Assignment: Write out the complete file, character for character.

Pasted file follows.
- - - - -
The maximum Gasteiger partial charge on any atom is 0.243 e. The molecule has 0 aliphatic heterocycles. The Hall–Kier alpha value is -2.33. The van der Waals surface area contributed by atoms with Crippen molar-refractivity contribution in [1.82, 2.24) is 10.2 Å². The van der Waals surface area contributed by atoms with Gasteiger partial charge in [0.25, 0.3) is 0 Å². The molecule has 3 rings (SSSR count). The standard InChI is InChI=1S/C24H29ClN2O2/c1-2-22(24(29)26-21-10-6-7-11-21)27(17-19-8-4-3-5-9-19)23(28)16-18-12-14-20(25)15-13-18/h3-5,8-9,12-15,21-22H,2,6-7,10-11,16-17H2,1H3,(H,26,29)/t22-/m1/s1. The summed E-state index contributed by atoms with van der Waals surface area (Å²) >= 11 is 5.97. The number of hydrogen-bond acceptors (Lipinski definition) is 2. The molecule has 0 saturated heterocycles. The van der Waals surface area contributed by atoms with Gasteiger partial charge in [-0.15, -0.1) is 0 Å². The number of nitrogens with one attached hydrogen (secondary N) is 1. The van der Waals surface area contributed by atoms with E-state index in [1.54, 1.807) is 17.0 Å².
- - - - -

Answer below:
The maximum Gasteiger partial charge on any atom is 0.243 e. The molecule has 0 aliphatic heterocycles. The Hall–Kier alpha value is -2.33. The van der Waals surface area contributed by atoms with Crippen molar-refractivity contribution in [1.82, 2.24) is 10.2 Å². The van der Waals surface area contributed by atoms with Gasteiger partial charge in [0.25, 0.3) is 0 Å². The molecule has 3 rings (SSSR count). The standard InChI is InChI=1S/C24H29ClN2O2/c1-2-22(24(29)26-21-10-6-7-11-21)27(17-19-8-4-3-5-9-19)23(28)16-18-12-14-20(25)15-13-18/h3-5,8-9,12-15,21-22H,2,6-7,10-11,16-17H2,1H3,(H,26,29)/t22-/m1/s1. The summed E-state index contributed by atoms with van der Waals surface area (Å²) >= 11 is 5.97. The number of hydrogen-bond acceptors (Lipinski definition) is 2. The molecule has 0 saturated heterocycles. The van der Waals surface area contributed by atoms with Gasteiger partial charge in [-0.15, -0.1) is 0 Å². The number of nitrogens with one attached hydrogen (secondary N) is 1. The van der Waals surface area contributed by atoms with E-state index in [1.54, 1.807) is 17.0 Å².